Harmon Construction Inc.
Tim Harmon founded Harmon Construction Inc. (HCI) in 1987 to provide high-quality design-build services to companies around Kansas City, Mo. “We’ve got a unique competitive advantage,” explains Harmon, still owner, president and CFO of HCI. HCI celebrates its 25-year anniversary in 2012, and Harmon says his business has gained this kind of longevity by building relationships. “We’re very client-centric,” explains Harmon. “Our management team and field supervisors do what they say they’re going to do.”
HCI regularly receives positive feedback from clients. “We get a lot of testimonials,” he says. “And 90 percent of our business is from past clients and referrals.” Harmon’s team has decades of combined experience. Harmon, for example, spent several years in the industry before striking out on his own. “I worked for a national company for about five years,” he says. “We traveled the country, we built automotive plants. We did a big edition on Rikers Island Prison Complex in New York.” Harmon has a degree in construction engineering from the University of Washington.
The company performs design-build services for projects in a number of industries. “We’ve done warehouses, distribution centers, hospitals and even some automotive dealerships,” Harmon elaborates. “We look for the common denominator. We offer preconstruction services and we run cost-benefit analyses for different options.” The company’s footprint spans the Midwest, and HCI currently has some projects in the works with the FAA. “We’re working with them at a location in Indianapolis and another one in Cleveland,” says Harmon. “We operate within a couple hundred miles of our home base.”
The business is not large by any means, with only 20 employees, but Harmon believes in the strength of staying small. His sizeable team has been responsible for some major projects in the Midwest. HCI set up a manufacturing and distribution facility for TVH Parts, a European company with its American headquarters in Kansas City. The project included a 213,000-square foot center for the production of forklift parts and accessories. This is HCI’s second project with the company and, Harmon says, “The last one was 100,000 square feet.”
The team is working with the Tulsa-based Quick Trip Corporation, a privately held chain of convenience stores with locations throughout the Southwest and Midwest. “We’re doing a few churches and car dealerships,” adds Harmon, who also lists a three-story medical office building for the Carondelet Heart Institute. “We’ve done several projects for Shawnee Mission Hospital, too,” says Harmon. Celebrating the team’s hard work, Harmon rewards HCI employees with a retreat every fall, which he says is worked into the budget.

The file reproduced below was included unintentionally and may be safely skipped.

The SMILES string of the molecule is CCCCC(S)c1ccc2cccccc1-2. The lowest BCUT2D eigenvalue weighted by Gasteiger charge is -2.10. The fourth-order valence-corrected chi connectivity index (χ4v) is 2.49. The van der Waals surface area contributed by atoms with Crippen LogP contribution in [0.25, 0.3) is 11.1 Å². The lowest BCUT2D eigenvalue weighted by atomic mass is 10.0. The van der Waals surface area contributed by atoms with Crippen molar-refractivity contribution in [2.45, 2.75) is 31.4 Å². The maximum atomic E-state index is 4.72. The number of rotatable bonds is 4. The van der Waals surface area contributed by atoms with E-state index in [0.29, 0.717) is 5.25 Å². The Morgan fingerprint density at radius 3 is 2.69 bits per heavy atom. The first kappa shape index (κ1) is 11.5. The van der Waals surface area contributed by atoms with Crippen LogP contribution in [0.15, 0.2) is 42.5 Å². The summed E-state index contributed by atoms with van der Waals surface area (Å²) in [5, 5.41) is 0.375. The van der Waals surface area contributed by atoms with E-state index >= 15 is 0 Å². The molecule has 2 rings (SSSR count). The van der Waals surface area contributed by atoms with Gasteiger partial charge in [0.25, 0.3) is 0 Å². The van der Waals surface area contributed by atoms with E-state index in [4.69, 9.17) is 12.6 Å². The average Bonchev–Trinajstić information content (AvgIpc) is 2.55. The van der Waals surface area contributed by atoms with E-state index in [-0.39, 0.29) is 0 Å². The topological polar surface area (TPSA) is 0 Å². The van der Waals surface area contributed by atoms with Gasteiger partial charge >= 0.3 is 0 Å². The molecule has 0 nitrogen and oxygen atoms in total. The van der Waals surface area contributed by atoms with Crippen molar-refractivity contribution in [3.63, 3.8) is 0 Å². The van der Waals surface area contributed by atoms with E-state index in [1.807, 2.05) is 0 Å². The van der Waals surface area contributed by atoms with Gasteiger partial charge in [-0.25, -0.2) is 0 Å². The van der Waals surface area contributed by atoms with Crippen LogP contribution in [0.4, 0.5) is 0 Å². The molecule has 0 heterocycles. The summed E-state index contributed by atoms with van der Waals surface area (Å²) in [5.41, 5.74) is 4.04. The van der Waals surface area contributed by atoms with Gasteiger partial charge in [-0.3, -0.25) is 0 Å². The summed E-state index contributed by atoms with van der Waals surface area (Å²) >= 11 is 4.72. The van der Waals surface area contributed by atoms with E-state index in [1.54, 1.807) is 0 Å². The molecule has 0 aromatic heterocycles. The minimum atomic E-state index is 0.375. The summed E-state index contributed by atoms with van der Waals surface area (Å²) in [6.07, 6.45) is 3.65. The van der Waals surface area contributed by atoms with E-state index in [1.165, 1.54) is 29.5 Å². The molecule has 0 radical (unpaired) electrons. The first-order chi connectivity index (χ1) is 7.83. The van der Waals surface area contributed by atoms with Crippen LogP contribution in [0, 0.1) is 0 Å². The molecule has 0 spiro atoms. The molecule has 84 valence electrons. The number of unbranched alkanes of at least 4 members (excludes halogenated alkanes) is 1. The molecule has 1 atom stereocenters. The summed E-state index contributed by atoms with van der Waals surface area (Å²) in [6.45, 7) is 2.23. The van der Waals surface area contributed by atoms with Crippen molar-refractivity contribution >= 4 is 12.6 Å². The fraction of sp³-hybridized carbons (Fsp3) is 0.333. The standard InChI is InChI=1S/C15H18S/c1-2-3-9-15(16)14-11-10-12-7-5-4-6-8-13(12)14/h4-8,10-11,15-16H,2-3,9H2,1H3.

Vertical and Horizontal Expansion
HCI’s versatility is a leading factor in the company’s success. “At one point probably six or seven years ago, we were heavily into churches and worship facilities,” says Harmon. “It was probably 60 to 70 percent of our revenue, but we made a shift away from that because we saw it slowing down.”
HCI has now gone in the direction of commercial and industrial projects. “It’s all private money,” he explains. “We’ve seen these companies move money off of balance sheets and start to grow.” While he questions the sustainability of growth in a questionable economy, Harmon says, “It looks like a step in the right direction.”
Aside from the company’s silver anniversary, Harmon has another reason to celebrate. “This year has been a lot better for us compared with the last few,” he explains. “Our revenue is up about 250 percent.” He is still keeping a close eye on the global and local economies, but overall Harmon is optimistic about the future of the company.
After a seven-month search HCI has brought on a vice president of sales and business development. “We’re definitely in growth mode,” explains Harmon. “We’re trying to expand our footprint geographically and penetrate deeper into the healthcare market.” His team is actively seeking projects outside of the immediate area for projects with hospitals, and Harmon says he is looking to hire another project manager in the near future.
As for the anniversary, the team at HCI hasn’t let it go unnoticed despite a busy year. “We changed our logo and we’re changing our brand,” explains Harmon. The company has an open house party planned for the fall, and one of his employees has developed a 25-year logo t-shirt that will be printed for everyone in the office. “We’ve been promoting it throughout the year,” adds Harmon. After two-and-a-half decades in business, the team at Harmon Construction Inc. remains dedicated to providing innovative design and construction solutions that exceed client expectations.
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